Stunning Myall Creek gathering cloak created by Elders and artists for 180th massacre commemorations on Sunday

Elders and artists from around the region have united in a show of artistic strength for Aboriginal culture and identity to create a breathtaking possum skin cloak.

The cloak shows the songlines of Gomeroi people from Boggabilla to Glen Innes with Myall Creek featured in the middle, created for this year’s 180th Myall Creek memorial commemorations. 

Facilitated by artist Carol McGregor, with the assistance of two local Ngarrabul artists; Adele Chapman-Burgess and Avril Chapman various Elders and artists were brought in to design individual panels of the cloak.

The amazing piece of traditional art will be displayed at the Myall Creek and Beyond Exhibition Opening at New England Regional Art Museum on June 8.

Adele said a workshop was first held at the Bingara Living Classroom to bring people together whilst working on the cloak.

“We found evidence, through history books, that cloaks were made in this region and possum skin cloaks were worn.

“Historically, the cloaks were inscribed on the inside of the skin and were designed relating to the individual with their totem and tribal patterns, maps and journey of the country they were on.”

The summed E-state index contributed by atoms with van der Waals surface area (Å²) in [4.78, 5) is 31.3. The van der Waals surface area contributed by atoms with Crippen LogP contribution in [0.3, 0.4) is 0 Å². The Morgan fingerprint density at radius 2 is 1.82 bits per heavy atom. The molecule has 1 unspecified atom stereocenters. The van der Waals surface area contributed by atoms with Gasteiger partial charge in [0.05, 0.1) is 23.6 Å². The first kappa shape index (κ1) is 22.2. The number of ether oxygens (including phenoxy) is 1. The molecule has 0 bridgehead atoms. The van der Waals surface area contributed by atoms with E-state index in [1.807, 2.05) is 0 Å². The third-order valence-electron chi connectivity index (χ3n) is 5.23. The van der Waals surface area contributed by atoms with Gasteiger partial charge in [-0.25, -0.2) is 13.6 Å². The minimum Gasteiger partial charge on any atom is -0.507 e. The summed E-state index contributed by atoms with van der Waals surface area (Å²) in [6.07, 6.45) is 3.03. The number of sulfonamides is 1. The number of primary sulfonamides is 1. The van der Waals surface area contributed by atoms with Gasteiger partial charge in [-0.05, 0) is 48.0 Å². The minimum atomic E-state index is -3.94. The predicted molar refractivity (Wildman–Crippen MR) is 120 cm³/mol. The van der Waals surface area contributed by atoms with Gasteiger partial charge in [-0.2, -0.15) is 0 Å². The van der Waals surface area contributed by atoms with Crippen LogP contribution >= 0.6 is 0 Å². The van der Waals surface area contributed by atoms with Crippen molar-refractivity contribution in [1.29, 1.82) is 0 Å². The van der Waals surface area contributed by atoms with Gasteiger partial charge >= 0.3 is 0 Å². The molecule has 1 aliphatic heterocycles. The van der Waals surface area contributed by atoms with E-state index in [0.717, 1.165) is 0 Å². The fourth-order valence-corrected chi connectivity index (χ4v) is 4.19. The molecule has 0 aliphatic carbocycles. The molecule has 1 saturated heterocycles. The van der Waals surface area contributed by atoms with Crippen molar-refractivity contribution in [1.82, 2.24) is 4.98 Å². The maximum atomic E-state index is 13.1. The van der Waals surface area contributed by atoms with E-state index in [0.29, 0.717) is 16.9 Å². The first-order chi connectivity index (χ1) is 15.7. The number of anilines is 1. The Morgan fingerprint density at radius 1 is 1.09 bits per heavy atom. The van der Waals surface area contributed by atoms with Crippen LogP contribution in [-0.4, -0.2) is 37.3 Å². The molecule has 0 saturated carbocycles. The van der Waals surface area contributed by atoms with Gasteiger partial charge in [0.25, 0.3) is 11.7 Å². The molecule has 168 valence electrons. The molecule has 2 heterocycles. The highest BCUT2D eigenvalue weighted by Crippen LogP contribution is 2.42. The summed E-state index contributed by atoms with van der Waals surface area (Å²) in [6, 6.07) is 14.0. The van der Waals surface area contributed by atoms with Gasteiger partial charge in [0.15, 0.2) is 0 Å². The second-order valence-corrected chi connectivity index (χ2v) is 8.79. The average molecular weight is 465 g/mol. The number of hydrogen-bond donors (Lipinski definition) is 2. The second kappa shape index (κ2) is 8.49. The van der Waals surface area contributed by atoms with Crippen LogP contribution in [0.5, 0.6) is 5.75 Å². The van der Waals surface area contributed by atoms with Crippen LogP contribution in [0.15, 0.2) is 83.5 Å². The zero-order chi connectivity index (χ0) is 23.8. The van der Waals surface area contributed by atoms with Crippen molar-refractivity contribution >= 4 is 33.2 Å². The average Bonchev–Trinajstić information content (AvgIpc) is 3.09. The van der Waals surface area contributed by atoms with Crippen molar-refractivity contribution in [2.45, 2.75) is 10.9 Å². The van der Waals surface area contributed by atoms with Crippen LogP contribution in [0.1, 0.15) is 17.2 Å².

History tells of the cloaks being worn to protect, keep people warm and to use in ceremonies. Children would start with one cloak when born and panels would be added every year.

The possum skins for this project were ethically sourced from New Zealand and went through a smoking ceremony by Elder Kelvin Brown before being worked on.

“Uncle Kelvin smoked them because they were living things and we wanted to pay respect to them.”

Carol, Adele and Avril were employed to put together the cloak and help Elders and artists paint and use burning tools.

Starting at Bingara, the cloak hit the road to Armajun in Inverell where more people worked on individual panels.

“A book will be put together to outline the artwork on the cloak once the exhibition closes at NERAM. The centrepiece is the Myall Creek Massacre memorial and everything is designed around it.” 

Adele said it was a renewing experience for her and her sister to be part of making the Myall Creek gathering cloak.

“It feels like we’re apart of reclaiming the history and symbols, and the strength of Aboriginal people for the cultural heritage and identity. We felt so honoured and privileged to work on it.”

The exhibition Myall Creek and beyond is a partnership between the New England Regional Art Museum and the Friends of Myall Creek Memorial and has been supported by Regional Arts NSW through the Regional Arts Fund, the new South Wales Government through Create NSW and the Australian Government Department of Communications and the Arts Indigenous Language and Arts Program.